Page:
It’s likely that a great many E owners won’t need another reason to buy than the car’s striking exterior design. Much as we might quietly regret that the slightly bolder forms and more perfect proportions of Honda’s 2017 Urban EV concept didn’t make it on to the final production version of this car, this is still a really impactful, characterful and visually appealing piece of work.

The E isn’t quite Honda’s very first all-electric passenger car (there was also the experimental, lease-only EV Plus supermini of 1997) but, even so, it was bold of its maker to fund an all-new dedicated electric car platform for it, rather than adapting an existing one. The E has an all-steel chassis that, like most EVs of the type, carries its lithium ion drive battery under the cabin floor.

Cameras come in place of door mirrors on all versions of the car. Honda claims they create much less wind noise and drag, and reduce the overall vehicle width, though the appearance takes some getting used to

Unlike most rivals, however, the car’s electric motor (which develops either 134bhp or 152bhp at peak, depending on which version you buy) sits at the rear and drives the rear wheels, while the power electronics and on-board charger are packaged at the front, where you’ll find the car’s charging port.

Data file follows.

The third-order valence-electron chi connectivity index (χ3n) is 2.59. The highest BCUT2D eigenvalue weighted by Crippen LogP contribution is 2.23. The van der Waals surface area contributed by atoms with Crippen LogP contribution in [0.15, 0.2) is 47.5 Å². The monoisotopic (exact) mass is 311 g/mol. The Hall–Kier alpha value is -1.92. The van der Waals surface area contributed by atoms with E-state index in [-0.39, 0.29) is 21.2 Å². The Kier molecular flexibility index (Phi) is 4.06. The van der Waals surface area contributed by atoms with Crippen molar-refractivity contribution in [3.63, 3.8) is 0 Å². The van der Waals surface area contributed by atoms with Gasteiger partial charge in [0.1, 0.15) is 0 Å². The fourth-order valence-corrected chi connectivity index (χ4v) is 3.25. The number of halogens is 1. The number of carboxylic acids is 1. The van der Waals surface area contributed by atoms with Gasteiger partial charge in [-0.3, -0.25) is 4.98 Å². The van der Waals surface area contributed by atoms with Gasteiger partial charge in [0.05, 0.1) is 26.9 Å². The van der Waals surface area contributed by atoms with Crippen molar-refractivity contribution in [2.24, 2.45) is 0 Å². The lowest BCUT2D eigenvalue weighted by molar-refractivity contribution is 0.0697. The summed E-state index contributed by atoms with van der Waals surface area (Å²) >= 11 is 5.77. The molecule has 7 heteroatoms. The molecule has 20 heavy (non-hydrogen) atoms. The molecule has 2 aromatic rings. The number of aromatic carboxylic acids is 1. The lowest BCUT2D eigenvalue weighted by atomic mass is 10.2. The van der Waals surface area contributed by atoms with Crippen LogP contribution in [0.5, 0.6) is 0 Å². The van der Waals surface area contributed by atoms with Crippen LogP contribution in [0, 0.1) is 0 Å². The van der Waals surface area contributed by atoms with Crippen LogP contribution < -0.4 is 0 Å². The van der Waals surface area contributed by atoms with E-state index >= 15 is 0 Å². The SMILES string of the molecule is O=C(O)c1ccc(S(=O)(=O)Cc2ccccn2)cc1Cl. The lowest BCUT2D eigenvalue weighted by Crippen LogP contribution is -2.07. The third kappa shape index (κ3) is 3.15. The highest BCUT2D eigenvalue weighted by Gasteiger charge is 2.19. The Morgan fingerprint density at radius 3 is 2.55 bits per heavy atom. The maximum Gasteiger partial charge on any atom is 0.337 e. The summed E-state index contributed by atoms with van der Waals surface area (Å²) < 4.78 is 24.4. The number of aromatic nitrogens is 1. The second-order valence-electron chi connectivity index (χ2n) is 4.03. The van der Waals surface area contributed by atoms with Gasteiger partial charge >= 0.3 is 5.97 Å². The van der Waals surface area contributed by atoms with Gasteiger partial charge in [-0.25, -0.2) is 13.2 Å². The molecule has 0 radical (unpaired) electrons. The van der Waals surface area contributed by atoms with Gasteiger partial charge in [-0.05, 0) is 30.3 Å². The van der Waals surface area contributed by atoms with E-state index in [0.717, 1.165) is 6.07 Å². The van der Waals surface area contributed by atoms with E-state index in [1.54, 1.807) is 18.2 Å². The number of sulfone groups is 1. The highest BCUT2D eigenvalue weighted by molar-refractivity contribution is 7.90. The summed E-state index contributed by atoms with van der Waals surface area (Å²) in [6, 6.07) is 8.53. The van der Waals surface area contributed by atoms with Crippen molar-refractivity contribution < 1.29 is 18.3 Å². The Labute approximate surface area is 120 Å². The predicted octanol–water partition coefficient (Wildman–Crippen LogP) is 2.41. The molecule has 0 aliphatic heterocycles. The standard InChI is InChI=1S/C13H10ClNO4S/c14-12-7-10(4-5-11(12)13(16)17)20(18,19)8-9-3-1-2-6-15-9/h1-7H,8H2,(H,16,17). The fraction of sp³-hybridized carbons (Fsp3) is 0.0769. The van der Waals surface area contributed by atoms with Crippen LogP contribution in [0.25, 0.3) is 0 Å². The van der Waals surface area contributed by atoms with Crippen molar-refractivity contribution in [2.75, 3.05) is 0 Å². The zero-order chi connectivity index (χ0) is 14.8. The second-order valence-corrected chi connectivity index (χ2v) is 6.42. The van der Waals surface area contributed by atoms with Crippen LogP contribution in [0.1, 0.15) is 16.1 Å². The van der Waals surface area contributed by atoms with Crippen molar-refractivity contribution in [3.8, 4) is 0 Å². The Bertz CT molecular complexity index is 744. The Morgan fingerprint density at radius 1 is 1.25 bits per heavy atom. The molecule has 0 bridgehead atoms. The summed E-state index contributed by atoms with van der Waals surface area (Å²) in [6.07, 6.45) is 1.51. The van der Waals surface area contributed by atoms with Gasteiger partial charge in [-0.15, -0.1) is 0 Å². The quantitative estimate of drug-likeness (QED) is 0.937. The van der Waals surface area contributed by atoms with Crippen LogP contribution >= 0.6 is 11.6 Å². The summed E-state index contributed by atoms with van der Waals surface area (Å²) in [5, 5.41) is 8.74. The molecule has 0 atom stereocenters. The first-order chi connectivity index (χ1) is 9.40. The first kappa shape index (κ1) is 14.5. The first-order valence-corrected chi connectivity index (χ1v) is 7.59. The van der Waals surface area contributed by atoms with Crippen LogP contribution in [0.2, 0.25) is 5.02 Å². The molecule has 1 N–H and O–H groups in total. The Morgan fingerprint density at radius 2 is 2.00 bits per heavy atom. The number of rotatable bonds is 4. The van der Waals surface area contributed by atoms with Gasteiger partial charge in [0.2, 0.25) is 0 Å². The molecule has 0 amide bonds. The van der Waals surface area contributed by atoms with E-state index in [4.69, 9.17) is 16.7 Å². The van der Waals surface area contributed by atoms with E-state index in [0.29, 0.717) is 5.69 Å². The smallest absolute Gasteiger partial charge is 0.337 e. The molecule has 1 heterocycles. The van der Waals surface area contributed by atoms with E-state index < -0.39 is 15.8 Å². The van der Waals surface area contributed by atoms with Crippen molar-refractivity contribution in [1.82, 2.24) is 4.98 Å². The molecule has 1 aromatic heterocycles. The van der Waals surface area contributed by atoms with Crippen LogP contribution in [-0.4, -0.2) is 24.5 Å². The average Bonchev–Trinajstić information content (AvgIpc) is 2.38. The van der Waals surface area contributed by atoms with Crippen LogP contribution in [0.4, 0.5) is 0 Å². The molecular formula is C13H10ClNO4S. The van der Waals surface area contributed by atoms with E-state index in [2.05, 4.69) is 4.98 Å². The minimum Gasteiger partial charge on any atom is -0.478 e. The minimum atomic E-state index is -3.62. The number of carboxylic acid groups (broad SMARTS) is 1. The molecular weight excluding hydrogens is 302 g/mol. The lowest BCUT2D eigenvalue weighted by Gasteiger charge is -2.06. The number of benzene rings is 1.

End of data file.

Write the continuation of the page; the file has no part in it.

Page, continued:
That layout has enabled Honda to deliver a near-perfect 50:50 weight distribution for the car, as our test scales confirmed, but that’s not the only benefit. As many a post-war compact passenger car has proven, a rear-engined mechanical layout can be particularly space efficient, making for more interior room than you would expect in a car that’s less than 3.9 metres long.

It also makes more space available to the car’s front wheel houses, which in the E’s case deliver abundant steering angle and a turning circle between walls that, depending on wheel specification, can be less than nine metres.

Staggered-width wheels also contribute to that effect, those on the car’s front axle being half an inch skinnier than those at the rear. Suspension is all independent (via MacPherson struts and coil springs at each corner), which ought to encourage keener drivers.

Slightly less encouraging is the car’s overall kerb weight: our range-topping 152bhp Advance-spec test car came in a bit lighter than the manufacturer claim but was still 1535kg. That made it 120kg heavier than the BMW i3 we tested in 2013 (which had a piston engine as well as an electric motor) and only 31kg shy of the MG ZS EV compact crossover we tested last year. In this case, small clearly doesn’t mean light, then – not even by compact EV standards.

INTERIOR

Honda e 2020 road test review - cabin